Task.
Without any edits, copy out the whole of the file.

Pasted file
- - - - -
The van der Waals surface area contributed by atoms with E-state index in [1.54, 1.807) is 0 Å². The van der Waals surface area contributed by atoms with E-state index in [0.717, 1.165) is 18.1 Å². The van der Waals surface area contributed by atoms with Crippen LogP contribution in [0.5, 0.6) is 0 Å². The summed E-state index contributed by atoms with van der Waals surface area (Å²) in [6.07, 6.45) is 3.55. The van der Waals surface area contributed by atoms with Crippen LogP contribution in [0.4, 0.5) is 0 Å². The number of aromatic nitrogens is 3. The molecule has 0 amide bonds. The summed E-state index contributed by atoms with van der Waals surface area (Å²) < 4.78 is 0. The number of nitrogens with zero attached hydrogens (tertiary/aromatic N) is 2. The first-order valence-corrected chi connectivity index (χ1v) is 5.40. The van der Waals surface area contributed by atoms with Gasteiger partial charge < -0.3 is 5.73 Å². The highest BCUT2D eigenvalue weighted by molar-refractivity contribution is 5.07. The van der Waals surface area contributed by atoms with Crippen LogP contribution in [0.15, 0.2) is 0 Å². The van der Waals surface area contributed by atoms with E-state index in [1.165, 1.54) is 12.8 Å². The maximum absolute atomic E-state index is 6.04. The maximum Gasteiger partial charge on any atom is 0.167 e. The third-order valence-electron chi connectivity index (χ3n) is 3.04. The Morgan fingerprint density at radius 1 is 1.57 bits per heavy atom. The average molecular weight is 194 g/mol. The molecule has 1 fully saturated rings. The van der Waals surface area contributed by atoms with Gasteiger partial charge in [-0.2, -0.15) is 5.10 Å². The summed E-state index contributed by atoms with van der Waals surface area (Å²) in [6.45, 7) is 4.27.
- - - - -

The van der Waals surface area contributed by atoms with E-state index in [1.54, 1.807) is 0 Å². The van der Waals surface area contributed by atoms with E-state index in [0.717, 1.165) is 18.1 Å². The van der Waals surface area contributed by atoms with Crippen LogP contribution in [0.5, 0.6) is 0 Å². The summed E-state index contributed by atoms with van der Waals surface area (Å²) in [6.07, 6.45) is 3.55. The van der Waals surface area contributed by atoms with Crippen LogP contribution in [0.4, 0.5) is 0 Å². The number of aromatic nitrogens is 3. The molecule has 0 amide bonds. The summed E-state index contributed by atoms with van der Waals surface area (Å²) < 4.78 is 0. The number of nitrogens with zero attached hydrogens (tertiary/aromatic N) is 2. The first-order valence-corrected chi connectivity index (χ1v) is 5.40. The van der Waals surface area contributed by atoms with Gasteiger partial charge < -0.3 is 5.73 Å². The highest BCUT2D eigenvalue weighted by molar-refractivity contribution is 5.07. The van der Waals surface area contributed by atoms with Crippen LogP contribution in [0.15, 0.2) is 0 Å². The van der Waals surface area contributed by atoms with E-state index in [1.165, 1.54) is 12.8 Å². The maximum absolute atomic E-state index is 6.04. The maximum Gasteiger partial charge on any atom is 0.167 e. The third-order valence-electron chi connectivity index (χ3n) is 3.04. The Morgan fingerprint density at radius 1 is 1.57 bits per heavy atom. The average molecular weight is 194 g/mol. The molecule has 1 fully saturated rings. The van der Waals surface area contributed by atoms with Gasteiger partial charge in [-0.2, -0.15) is 5.10 Å². The summed E-state index contributed by atoms with van der Waals surface area (Å²) in [6.45, 7) is 4.27.